The Bravery – The Sun and the Moon
Record Label – Island Records
Release Date – 22 May 2007
I didn’t want to like the first Bravery record. I really didn’t. When it came out, my mind was already numb from all the Killers and Franz Ferdinand tracks being crammed into my skull. I wanted to hate them. But dammit if that video with those stupid dominoes and that robot wasn’t cool. And dammit if the song wasn't kinda catchy, too. But I still wasn’t prepared to give them a proper chance.
Then their songs started popping up everywhere. On MTV. On the radio. In movies (“Fearless” was on the NightWatch soundtrack). In video games (MVP 2005 – “Honest Mistake” again). There was just no getting away from them. I almost had to like them, or else I’d go crazy. So I made the easy choice: I gave in. I knew I’d take my lumps from the hipster crowd, but I bought the CD and lost myself in their cheesy-catchy brand of electro indie-pop. I figured me and The Bravery were square.
But then they had to go and release another album. Not wanting to find myself in the same quandary as before, I just sucked it up and down—I mean, bought the album, The Sun and the Moon. I knew there was no way I’d like it as much as the first album. I was so sure of this, I let it rot on my hard drive... I mean my CD shelf for a solid month before I even gave it a token listen. There was no way I’d fall for their wiles again, right?
In a word: wrong. I fell for it hook, line and sinker from the opening track. After an intro that just oozes smoothness, “Believe” kicks off with a supercool riff that will have your head bopping before you even know what hit you. Add a snazzy synth line, snappy drums and Sam Endicott’s eager crooning, and you’ve got yourself the perfect song to jam to at the park or the beach – somewhere where there’s sun anyway, because The Sun and the Moon is the perfect summer album.
I tried to deny this. I really did. But the songs are just too energetic, the synth lines just too bouncy, the whole thing just so deliciously ironic that it’s impossible to resist. From the “whoa-oh-oh”-filled “Every Word Is A Knife In My Ear” to the “ba-ba-ba-ba” simplicity of “Angelina” to the whistling on “Bad Sun” that would make Andy Griffith proud, the album is packed full of enough whimsy and panache to get even the most hermetic of emo kids out of the house for the afternoon.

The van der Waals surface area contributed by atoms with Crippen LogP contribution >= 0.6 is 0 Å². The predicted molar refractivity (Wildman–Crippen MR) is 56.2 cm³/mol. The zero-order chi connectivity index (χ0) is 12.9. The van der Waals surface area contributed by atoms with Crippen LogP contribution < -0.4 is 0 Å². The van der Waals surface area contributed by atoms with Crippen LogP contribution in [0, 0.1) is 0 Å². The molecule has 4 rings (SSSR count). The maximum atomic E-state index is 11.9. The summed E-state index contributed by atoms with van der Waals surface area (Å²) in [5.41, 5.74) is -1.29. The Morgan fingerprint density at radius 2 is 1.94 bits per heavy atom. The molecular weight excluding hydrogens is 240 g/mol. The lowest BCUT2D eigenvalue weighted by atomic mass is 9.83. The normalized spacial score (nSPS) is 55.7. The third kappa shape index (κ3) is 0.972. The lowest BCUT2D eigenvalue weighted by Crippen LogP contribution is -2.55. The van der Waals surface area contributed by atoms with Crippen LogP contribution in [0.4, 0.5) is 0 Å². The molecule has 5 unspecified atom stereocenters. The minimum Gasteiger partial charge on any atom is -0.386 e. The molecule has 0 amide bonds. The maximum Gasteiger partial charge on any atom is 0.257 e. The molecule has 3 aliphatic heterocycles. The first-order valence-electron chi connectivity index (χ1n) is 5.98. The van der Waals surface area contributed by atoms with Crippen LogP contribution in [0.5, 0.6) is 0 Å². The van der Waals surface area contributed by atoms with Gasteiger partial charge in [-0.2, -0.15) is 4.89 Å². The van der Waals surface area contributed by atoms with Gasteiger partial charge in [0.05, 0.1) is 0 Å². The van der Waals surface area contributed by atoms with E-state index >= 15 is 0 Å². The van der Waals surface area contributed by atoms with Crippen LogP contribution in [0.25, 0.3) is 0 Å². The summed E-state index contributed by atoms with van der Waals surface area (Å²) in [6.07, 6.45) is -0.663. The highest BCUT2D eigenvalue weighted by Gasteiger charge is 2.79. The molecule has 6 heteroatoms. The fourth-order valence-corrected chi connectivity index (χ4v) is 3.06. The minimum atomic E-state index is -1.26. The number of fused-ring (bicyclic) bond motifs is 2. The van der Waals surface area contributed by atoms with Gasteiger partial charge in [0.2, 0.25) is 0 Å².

Not to say the whole thing is sunshine and rainbows. Lead single “Time Won’t Let Me Go” is a hangdog ballad with a melancholy hook and downbeat percussion. The boys unplug their guitars and turn off the synth for “Tragedy Bound” and “The Ocean” – both also featuring backing from a neat-o string section. The former takes the tone of a She Wants Revenge song – a down-on-her-luck girl, “All her life, she’s bound to lose,” only not, you know, boring as fuck – while the latter is a fairly standard end-of-album slow jam.
Just as comparisons to The Killers were inevitable with their first release, they hound the band this time as well, albeit in a different manner. While not everyone thought it was for the better, no one could argue that The Killers didn’t change their sound for Sam’s Town. However, The Bravery have seemingly taken a step sideways here. One could argue that the tracks lack the darker edge (a la Depeche Mode – get it??) that shaped their first release, but the same aesthetic is there – taut melodies, compact verses, and slick choruses. But, while nobody’s gonna say that The Bravery are even half the musicians that The Killers are, I would argue that The Sun and the Moon is a much tighter album than Sam’s Town. There are no clear misses, and each track flows perfectly into the next – the band owes a debt to Brendan O’Brien’s crisp production.
Say what you will about Sam Endicott’s eyeliner and emo-gone-80s haircut, but you can’t deny that The Bravery makes fun music. Maybe people won’t still be talking about their music in 20 (or even 10) years, but it makes you nod your head and tap your foot right now. If The Killers are The Beatles, then these guys are The Monkees – almost embarrassingly poppy, but absolutely unabashed about it. Given that, The Sun and the Moon is a damn fun album. Do yourself a favor – step out of your hipster pants, into a swimsuit, and get out into the sun. If only for a few hours.
good review. you use good descriptors to illustrate parts and feelings in songs... overall very good review. the killers/beatles-bravery/monkees thing tho... i get it, and i understand you weren't making the allusion that the killer are as good as the beatles... i dunno, it made me have to read the sentance again, whereas the rest of the review flowed very well. good job.
that being said... i really think the bravery missed their prime with this one. The OC is over, and that's the real problem with this record. I don't see it having much appeal outside of the OC-viewing audience, who could've been turned onto the band via a well placed section of 'believe' in an episode... and because that advertising is no longer available, i can't see this cd selling well, or being very well liked. I don't like it, personally... it just reminds me of a watered down, single-artist version of an OC soundtrack.